An acrobat fell to his death during a music festival in Madrid on Friday that featured the rock band Green Day. The organizers of the music festival say they decided not to cancel the Green Day's set following the accident "for security reasons." Green Day later wrote on Twitter: "we just got off stage at Mad Cool Festival to disturbing news. A very brave artist named Pedro lost his life tonight in a tragic accident." The organizers of the Mad Cool festival expressed their condolences to the acrobat's family in a statement Saturday, saying they "regret the terrible accident."
For all the good vibes and communal spirit, when it comes to environmental sustainability there isn't a great deal to celebrate about the average music festival. As anyone who has gazed upon the aftermath of one can attest, these orgies of consumption typically leave in their wake a trail of plastic cups and dumped tents strewn about a wasteland of churned earth. And that's just the visible impact – there are also the carbon emissions of transporting stage infrastructure, performers, crew and of course fans to the festival site, not to mention the ravenous energy consumption of gigantic light and sound systems often powered by dirty diesel generators. In Australia festivals have been working to clean up their act, from Melbourne's Off the Grid capitalising on the solar power of the summer solstice, to the Byron Bay Surf festival banning plastic, to Victoria's Meredith music festival doing the impossible and creating good out of a festival toilet by using human waste for compost. One of the pacesetters for decades has been the Adelaide leg of Womad (World of Music and Dance), which at the weekend marked its 25th anniversary by inching closer to the realisation of the festival director Ian Scobie's dream party – one without the environmental hangover.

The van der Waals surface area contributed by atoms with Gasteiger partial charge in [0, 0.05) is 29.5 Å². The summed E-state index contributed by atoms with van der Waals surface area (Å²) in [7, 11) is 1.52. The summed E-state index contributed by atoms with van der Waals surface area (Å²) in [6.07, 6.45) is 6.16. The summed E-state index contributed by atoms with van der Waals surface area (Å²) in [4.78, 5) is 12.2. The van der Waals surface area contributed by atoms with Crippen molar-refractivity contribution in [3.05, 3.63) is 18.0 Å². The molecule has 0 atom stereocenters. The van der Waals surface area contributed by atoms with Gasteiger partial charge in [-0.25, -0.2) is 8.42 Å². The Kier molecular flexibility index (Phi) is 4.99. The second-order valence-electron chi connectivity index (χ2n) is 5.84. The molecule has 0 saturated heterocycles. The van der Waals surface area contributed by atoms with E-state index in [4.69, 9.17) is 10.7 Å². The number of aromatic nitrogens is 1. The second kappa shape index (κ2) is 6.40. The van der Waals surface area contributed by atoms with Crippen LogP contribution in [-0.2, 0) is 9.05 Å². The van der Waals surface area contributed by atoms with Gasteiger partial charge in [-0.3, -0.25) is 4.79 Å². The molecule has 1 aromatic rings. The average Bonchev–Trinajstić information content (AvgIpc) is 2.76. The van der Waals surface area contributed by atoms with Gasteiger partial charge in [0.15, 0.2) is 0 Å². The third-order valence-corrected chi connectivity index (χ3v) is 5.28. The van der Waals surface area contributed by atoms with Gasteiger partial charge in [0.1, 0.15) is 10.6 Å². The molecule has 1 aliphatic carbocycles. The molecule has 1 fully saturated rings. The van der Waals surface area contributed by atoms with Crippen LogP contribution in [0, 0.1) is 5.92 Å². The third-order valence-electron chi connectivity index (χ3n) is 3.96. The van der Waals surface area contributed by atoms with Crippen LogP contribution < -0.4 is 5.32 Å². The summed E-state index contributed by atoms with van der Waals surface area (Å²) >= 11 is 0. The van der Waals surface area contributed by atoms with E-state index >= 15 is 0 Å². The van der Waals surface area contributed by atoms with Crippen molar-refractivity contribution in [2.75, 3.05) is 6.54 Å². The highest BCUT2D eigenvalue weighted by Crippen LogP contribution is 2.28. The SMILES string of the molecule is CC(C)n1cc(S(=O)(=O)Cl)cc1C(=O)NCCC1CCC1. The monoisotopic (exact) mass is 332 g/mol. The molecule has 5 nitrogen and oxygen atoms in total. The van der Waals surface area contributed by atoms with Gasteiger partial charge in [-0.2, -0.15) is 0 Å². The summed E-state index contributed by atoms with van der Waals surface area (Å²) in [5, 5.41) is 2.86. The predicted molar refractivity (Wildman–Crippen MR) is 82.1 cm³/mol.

Green Day was not aware that an acrobat had died right before their performance at a music festival in Spain. On Friday, Green Day took over the stage of Madrid's Mad Cool Festival following a tragic accident. An acrobat named Pedro Aunión Monroy fell 100 feet to his death while fans were waiting for the U.S. band to perform. The band later performed their set, unaware that a tragic accident had occured just minutes before they came up, and this resulted to backlash from some attendees. Following their first statement released shortly after the festival, the band has once again clarified what really happened that day.